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neil poulsen
14-Nov-2015, 13:21
142264

So goes my exploit into ULF photography. I think that it's a noble venture, to pursue the finest image quality that can be achieved by a large format camera.

But, it was too heavy for me. My only tripod that would hold the combination Wisner 8x20 Conversion/Toyo 8x10 G system was a heavy-duty Linhof, 19lbs tripod. The combined weight was about 50 lbs. This weight, plus that of my person was too much for MY frame to handle. (I'm over 60.)

I know there are lighter tripods that would hold this outfit, but not much lighter. Anyway, I have an 8x10 and the ability to enlarge that format. I can still get very nice results with a 4x10, reduction back that I plan to have built for my camera.

I appreciate the encouragement I received from ULF enthusiasts on this site. At least I gave it a shot.

Greg Davis
15-Nov-2015, 06:58
I built a 20x24 inch camera out of aluminum t-slot bar to reduce weight. It still weighs around 50 lbs. and is a bear to move. I built it 10 years ago and have never used it. I get excellent results from 4x5 and 8x10 negatives and my enlarger. I just turned 38 and am in generally good shape. Don't feel bad that you use a smaller camera.

Jim Fitzgerald
15-Nov-2015, 09:23
I'm using my cart more now with all of my ULF equipment. My 32lb 14 x 17 is getting heavy now that I am 65. BTW, any 8 x 20 film left?

neil poulsen
15-Nov-2015, 09:51
I bought a cart for my outfit. I think that a cart may be an essential for these cameras.

The 8x20 film I purchased from Phil Hudson went with the camera. As it turned out, the photographer who purchased the camera had a Wisner 8x10 Expedition. With the parts that I sold with the outfit, fitting the Wisner 8x20 conversion onto the Expedition required minimal effort. All he had to do is remove the adapter on the front of the 8x20 bellows.

I occurred to me that I could sell my 8x10 Deardorff and find an Expedition. But the more I thought about it, the more promising purchasing some 4x10 film holders and having a 4x10 back built for the Deardorff sounded.

Corran
15-Nov-2015, 17:29
At least you tried it, right?

I recently got a pack for my 8x20 that fits like a glove. A smaller bag for a couple of lenses and accessories, tripod in the other hand...I think I can handle it. I'm been waiting for the right subject to use it. I have plans for photos at a very interesting and special place in Florida but I've got to fit it in my schedule since it's really backwoods and requires canoeing to the location. I can only shoot 4 sheets at a time. I better get it right!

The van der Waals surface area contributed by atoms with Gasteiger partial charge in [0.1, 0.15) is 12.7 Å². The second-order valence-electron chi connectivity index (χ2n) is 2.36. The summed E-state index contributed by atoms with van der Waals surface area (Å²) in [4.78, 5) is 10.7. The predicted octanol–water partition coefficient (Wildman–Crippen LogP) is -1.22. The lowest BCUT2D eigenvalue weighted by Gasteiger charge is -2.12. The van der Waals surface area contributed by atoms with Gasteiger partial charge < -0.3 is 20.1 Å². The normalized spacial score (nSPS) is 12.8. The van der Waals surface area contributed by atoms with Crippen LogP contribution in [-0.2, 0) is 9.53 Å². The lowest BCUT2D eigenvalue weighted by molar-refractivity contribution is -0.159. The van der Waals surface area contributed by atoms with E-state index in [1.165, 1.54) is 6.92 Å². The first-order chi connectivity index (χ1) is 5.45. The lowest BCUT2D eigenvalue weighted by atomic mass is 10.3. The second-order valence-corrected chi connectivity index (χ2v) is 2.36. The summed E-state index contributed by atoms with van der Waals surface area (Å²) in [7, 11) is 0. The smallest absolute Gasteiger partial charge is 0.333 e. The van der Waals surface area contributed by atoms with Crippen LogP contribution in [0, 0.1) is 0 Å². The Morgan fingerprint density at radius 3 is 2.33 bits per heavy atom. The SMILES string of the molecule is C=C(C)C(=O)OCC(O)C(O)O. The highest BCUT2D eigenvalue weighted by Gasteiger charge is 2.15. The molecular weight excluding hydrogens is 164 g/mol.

Michael Roberts
16-Nov-2015, 06:21
Neil, how heavy is too heavy? To me, the 8x10 'dorff is too heavy at 12+ lbs. My 8x10 weighs only 5. Relatively easy to carry for a few miles.
I am working on a 12x 20 Kodak conversion that will weigh 12-14lbs--too much to hike far, but fine for working near my SUV.

Just wondering...if you had an 8x20 with a weight similar to your Deardorff, would you be in, or would you still say not for me?

StoneNYC
16-Nov-2015, 09:07
For a day hike I don't see how anything under 50 lbs is an issue, my ex's pack was 60lbs when we hiked the Grand Canyon for. 8 days, she was 5'4" and probably only 110 lbs herself. Mine was 80 lbs. I'm 5'9" and only 145lbs...

Even at 60 you should be able to handle 50 lbs for an hours hike before setting up, shooting, relaxing and enjoying the view, and hiking out.

That's not meant to be condescending, that is meant to be a perspective, if you can't handle that you probably should be getting some exercise and trying to strengthen your legs for health reasons, it's probably an indicator that you are out of shape. Don't get rid of the camera, just joined a gym and start doing leg strengthening exercises and abdominal and back strengthening exercises so that you can handle the camera, this will also ensure that you were walking and hiking further into your old age which means you'll be taking more pictures throughout your life and that you will probably extend your life further. All good things.

Randy Moe
16-Nov-2015, 09:11
May you stay forever young and healthy.

baro-nite
16-Nov-2015, 09:46
Even at 20-something a man should have enough experience of the world to know that he himself is not the measure of all things.

Jim Noel
16-Nov-2015, 10:01
I use a folding wagon to carry my 7x17 and 8x10 plus necessities, they use the same tripod and 5'x7' dark cloth. Being closer to 90 than 80 this enables me to continue using the cameras I like best.

Corran
16-Nov-2015, 10:02
Even at 20-something a man should have enough experience of the world to know that he himself is not the measure of all things.

If only.

neil poulsen
16-Nov-2015, 10:05
Neil, how heavy is too heavy? To me, the 8x10 'dorff is too heavy at 12+ lbs. My 8x10 weighs only 5. Relatively easy to carry for a few miles.
I am working on a 12x 20 Kodak conversion that will weigh 12-14lbs--too much to hike far, but fine for working near my SUV.

Just wondering...if you had an 8x20 with a weight similar to your Deardorff, would you be in, or would you still say not for me?

After reflection (a lot of it), I favor enlarging 4x10 versus contact print 8x20. I like enlarging; it's effective, and it offers greater flexibility. Still, it was the weight issue that drove me to pass this outfit along to someone else.

neil poulsen
16-Nov-2015, 10:08
Even at 20-something a man should have enough experience of the world to know that he himself is not the measure of all things.

Being perfect, I'm aware of this. :)